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  • Writer's pictureBecky Mercer

Being a musician and language

Updated: Aug 9, 2022

I would like to tell you the story of an audition I did whilst applying for Masters degrees.


I don’t like being late for things. Due to miscommunications within emails, I was late to my audition. I was given around 5 minutes to ‘warm up’ (which consisted of approximately two arpeggios once I I had gotten my horn out and calmed down a bit) and then went into my audition room. I was already nervous enough and I felt like this had tipped me over the edge. I wrote off the whole audition before it even begun, assuming that because I was late and hadn’t warmed up properly, my playing wasn’t at its best and I wouldn’t get in. Two weeks later I received my acceptance email. Whenever someone asks me about my audition, I tell them it was a fluke and if I didn’t have that adrenaline from running late I probably wouldn’t have got in.


What’s wrong with that story?


I told you everything that went wrong instead of what went right, and it wasn’t until really recently that I realised I was even doing it. 


Using negative language about or towards yourself in any capacity - especially regarding your skills as a musician - can be damaging. This is because, at the same time as being really complicated, the human brain is very simple; if you tell it something often enough, it will start to believe it.

The more you think a thought, the synapses that activate when you think that thought get closer together, and eventually your brain will rewire itself so those thoughts are triggered more easily. That means the more I tell people that my audition was ‘a fluke,’ the more I’ll start to believe it myself. Luckily for us, the same applies for positive thoughts, which is why, now more than ever, it’s so important to be kind to yourself. That doesn’t just mean ‘cutting yourself some slack’ or taking a day off at the weekend, it means actively being kind to yourself and celebrate all of your victories - even the small ones.


However, that doesn’t necessarily mean telling yourself that you’re amazing every time you practise, because not every practise session will be amazing. You’re human, you will make mistakes, and that’s okay. What you need to do is concentrate on the language you use when you are reflecting on your practise. 


When writing in my practise diary, I like to do ‘Two Stars and a Wish,’ which is very primary school but it works! Write down two things in your practise that went well and you’re proud of, and then write down something that maybe didn’t go as well, but the reason why (if you know) and how you plan to work on it to improve it. The key is to keep it positive and constructive; Talk to yourself like you’re talking to a friend who has asked for feedback on a piece they’re working on, you aren’t just going to tell them they sounded rubbish and then walk away, are you?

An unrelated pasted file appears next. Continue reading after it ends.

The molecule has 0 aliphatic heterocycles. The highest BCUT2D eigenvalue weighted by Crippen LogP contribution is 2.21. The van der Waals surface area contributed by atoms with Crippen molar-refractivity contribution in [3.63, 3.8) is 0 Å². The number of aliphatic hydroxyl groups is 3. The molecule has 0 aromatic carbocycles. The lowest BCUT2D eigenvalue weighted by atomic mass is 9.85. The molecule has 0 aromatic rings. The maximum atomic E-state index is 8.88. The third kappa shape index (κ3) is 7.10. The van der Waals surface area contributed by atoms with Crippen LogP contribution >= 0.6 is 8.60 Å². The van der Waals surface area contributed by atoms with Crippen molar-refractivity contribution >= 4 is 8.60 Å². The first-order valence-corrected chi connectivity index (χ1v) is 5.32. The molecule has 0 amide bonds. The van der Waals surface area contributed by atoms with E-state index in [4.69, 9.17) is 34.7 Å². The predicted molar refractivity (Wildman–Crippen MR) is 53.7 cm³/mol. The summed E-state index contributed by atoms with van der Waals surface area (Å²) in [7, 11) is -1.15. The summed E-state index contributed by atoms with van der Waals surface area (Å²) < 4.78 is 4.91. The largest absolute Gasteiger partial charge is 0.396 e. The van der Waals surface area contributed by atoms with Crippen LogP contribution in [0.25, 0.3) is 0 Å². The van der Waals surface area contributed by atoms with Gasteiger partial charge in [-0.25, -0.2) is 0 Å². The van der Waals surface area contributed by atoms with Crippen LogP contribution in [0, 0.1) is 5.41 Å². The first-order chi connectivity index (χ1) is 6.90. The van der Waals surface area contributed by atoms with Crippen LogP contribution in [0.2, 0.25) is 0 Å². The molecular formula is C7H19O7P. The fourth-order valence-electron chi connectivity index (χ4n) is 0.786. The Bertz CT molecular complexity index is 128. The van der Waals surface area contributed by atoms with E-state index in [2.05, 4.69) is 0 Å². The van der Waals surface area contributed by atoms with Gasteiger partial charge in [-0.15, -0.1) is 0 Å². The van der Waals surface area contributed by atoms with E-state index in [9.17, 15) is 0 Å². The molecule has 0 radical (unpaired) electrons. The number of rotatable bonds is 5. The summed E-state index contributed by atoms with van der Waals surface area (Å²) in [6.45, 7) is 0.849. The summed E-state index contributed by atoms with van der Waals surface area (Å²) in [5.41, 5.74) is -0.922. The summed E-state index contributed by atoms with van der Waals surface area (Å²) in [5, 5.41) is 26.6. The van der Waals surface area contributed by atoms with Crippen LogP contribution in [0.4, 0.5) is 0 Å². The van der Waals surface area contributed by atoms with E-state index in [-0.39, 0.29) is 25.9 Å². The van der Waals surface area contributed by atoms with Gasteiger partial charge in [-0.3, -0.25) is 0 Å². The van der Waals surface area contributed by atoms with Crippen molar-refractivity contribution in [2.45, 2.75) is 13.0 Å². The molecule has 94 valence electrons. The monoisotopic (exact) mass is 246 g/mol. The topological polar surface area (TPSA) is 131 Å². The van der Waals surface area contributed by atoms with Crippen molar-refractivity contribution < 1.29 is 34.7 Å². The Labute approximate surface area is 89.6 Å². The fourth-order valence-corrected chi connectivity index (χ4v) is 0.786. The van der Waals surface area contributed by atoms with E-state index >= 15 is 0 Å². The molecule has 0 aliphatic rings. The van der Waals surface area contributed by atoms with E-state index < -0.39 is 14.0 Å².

For example, instead of saying “That section went badly,” say “That section needs work, I will improve it by playing it slowly and speeding it up.”

This shouldn’t just stop when you leave the practise room though, you need to continue to use this positive language as much as you can in order to make those connections in your brain The more you do it, the easier it becomes! A place where I personally can fall short is comparing myself to others, which can be a huge trigger of impostor syndrome. Again, the best way I find I can tackle this is to review the language I use when I listen to others play, whether it’s in a performance class or listening to a professional recording.


Instead of “They’re so much better than I am” say “They’ve worked hard to get where they are and I can work hard too”

I try to remind myself that, when you listen to a performance, you are likely not listening to a polished product. You haven’t heard the time spent in a practise room with a metronome and a tuner, you haven’t heard every time they made a mistake or how slow they had to start before getting it to where it is now. 


Your journey is your journey, no one else’s. You may not always be at the same point of the path as your peers - or even on the same path at all! - and that’s okay. Focus on yourself and what you can change and if you find yourself comparing yourself to someone else, then it’s time to reset and bring yourself back to where you are in this moment. That goes for comparing yourself to the person you were yesterday…


Now, it is time to rewrite the way I tell my audition story. Here are a few things that I didn’t mention the first time around:

  • Because I was more nervous - I made myself take bigger breaths than usual so my sound was better

  • I absolutely nailed a run that I had never gotten right in context before which made me feel more confident

  • I had a really positive interview and consultation lesson afterwards

With that all being said, here is the story of an audition I did whilst applying for Masters degrees.


My audition went well. Due to a miscommunication, I was late for my audition and didn’t get as long to warm up as I was used to or would have liked. However, because I had put a lot of work into my preparation for the audition, I still managed to play well. I made myself take some deep breaths to try and stay calm and I used the adrenaline to my advantage, taking a few more risks with my playing, which paid off. I even nailed a run that I never had gotten correct in context before. My interview was positive and I was also able to use my consultation lesson to go a bit more in depth with my audition pieces and show off even more what I was capable of. I’m sure that the adrenaline was a positive push in my audition, but I don’t know what would have happened if it had been a different time or a different day. I also don’t need to know, because I did my best and it paid off, that’s all that matters.

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